A father in his mid-thirties decided to show up to his daughter’s class and volunteer. He helped out with a few things, but mostly he was able to see what a normal class was like for the children. We have all been through kindergarten, but what do you really remember about it? Not many details, I would expect. Seeing the way the teachers handled each challenge through the eyes of an adult is definitely something new. He shared what he saw with the internet, and many people (especially other elementary school teachers) found it delightful!
My daughter’s school participates in a program called WATCH D.O.G.S, which encourages dads to volunteer one day a year in their kid’s school. Part of it is to bond with your kid and see what their day is like, the other part is to be a positive male role model for other students who don’t have a lot of that in their lives, especially in elementary schools where 99% of the staff are typically female.
These are my top ten thoughts and observations:
1. The day started with a fire drill. Followed by a “lock down drill,” which we didn’t have when I was in school. All four classes piled into a single classroom and had to be absolutely quiet and still while the lights were off and the doors were locked. Scary to think about, but necessary in today’s world.
2. The “star student of the week” brought a tablet for show and tell. Everyone got excited. He pulled out what looked to be one of those cheap LeapFrog devices. Kids started peppering him with questions…”can you play Angry Birds or Crossy Road?”
“Can you FaceTime?”
I felt bad for him….he was excited to show off his favorite toy and immediately got torn down by the iPad posse.
3. I spent most of my classroom time playing Chutes and Ladders with rotations of kids. They also had a card game called Line Up that’s sort of like solitaire. My educational contribution was telling them “those upside down hearts are called spades….those clovers are called clubs. Tell your mommy you want to go Vegas for spring break.”
4. 10:45 AM — time to force feed myself lunch. I rarely finish my coffee before 11, much less have lunch. Made the rest of the day seem extra long. Also the kid sitting next to us didn’t have a spoon for his pudding and was TERRIFIED to ask for one. SEINFELD REFERENCE #1: It was like asking The Soup Nazi for bread. YOU DON’T HAVE A SPOON? NO PUDDING FOR YOU. NEXT!!!
5. I’m so glad I have girls. Boys would randomly do karate chops, push each other and try to stir up trouble. Also about half of them were wearing Star Wars shirts. I asked a couple what their favorite Star Wars movie is and they all answered that they’re “not allowed to see the movies but watch the cartoons.” Interesting. I told them that when they’re older to skip the prequels. And not to get too attached to Han Solo.
6. Was fascinating to see the gender differences in action. The teacher divided them up to turn geometric shapes into animals. The girls worked together, sharing ideas and encouragement. The boys turned into cavemen, arguing and fighting, grunting and growling.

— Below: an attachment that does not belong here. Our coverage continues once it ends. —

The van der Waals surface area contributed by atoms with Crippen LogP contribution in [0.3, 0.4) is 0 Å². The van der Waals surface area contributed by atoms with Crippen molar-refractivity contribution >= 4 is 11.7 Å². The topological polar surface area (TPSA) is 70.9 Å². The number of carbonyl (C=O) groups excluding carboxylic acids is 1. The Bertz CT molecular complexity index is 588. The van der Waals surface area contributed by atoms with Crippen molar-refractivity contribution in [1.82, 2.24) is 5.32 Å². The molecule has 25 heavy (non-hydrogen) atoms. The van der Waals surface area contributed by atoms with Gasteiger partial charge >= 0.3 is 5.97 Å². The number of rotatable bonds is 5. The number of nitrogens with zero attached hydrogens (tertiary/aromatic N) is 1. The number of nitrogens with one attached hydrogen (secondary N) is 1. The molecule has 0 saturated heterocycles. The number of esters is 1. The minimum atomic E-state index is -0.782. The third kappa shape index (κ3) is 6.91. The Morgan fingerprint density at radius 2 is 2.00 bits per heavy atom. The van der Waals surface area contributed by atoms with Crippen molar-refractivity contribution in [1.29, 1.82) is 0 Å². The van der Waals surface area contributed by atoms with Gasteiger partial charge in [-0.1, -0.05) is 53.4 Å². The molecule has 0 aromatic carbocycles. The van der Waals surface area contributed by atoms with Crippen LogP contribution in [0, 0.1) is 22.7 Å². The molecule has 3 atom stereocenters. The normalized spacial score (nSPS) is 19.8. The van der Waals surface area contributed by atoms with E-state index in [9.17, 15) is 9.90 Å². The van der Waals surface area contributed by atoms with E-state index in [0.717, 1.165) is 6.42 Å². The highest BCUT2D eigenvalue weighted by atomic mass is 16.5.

7. To paraphrase Jerry Seinfeld (reference #2) recess was like “running a blender without a top.” Or a prison break. Pick your metaphor. One of the boys ripped my sunglasses off and refused to give them back. 33 years old and I’m still getting bullied. I was going to tell him the truth about Santa, Tooth Fairy and Darth Vader if he didn’t give them back. #revenge
8. Post-recess, an urgent meeting was called for the entire grade. Apparently several of our “kindergarten friends” were picking up trash on the playground and putting it in their mouths. This was a deadly serious meeting, in which I had to bite my lip. Leave it to a teacher to turn a negative into a positive — she’s bringing work gloves and trash bags. “If you want to pick up trash, you can help clean up your playground instead of making your mouth dirty.” Also, hide and seek and tag have been banned until further notice because “several of our friends have been pushed and gotten hurt.” #Yolo
9. I participated in most of PE. Jumping jacks, squats, etc. Gym teacher said I was one of the few dads who’s been able to touch their toes. #Winning. I did, however, have to sit out yoga. Hard to do downward dog and candle pose in jeans.
10. Teachers are really good actors. They run their classrooms like drill sergeants. I don’t want to say mean…but definitely very strict. And they have to be to keep control. But then they would turn to me to chat and would be super sweet. It was a switch they could flip on and off. Never crossed my mind that teachers are playing characters. And after spending a day in their shoes, I have the utmost respect for who anyone who dedicates their lives to molding young minds….especially kindergartners!
Then we came home. And I immediately took a nap.
If you have a chance to do something like this with your children, do it! The memories will be something to cherish, and you may discover a new “trick” to use at home! Many parents have started sharing tips with each other about things they learned at their child’s class, such as how one teacher got the kids to pick up after themselves or how to initiate a hassle-free nap time.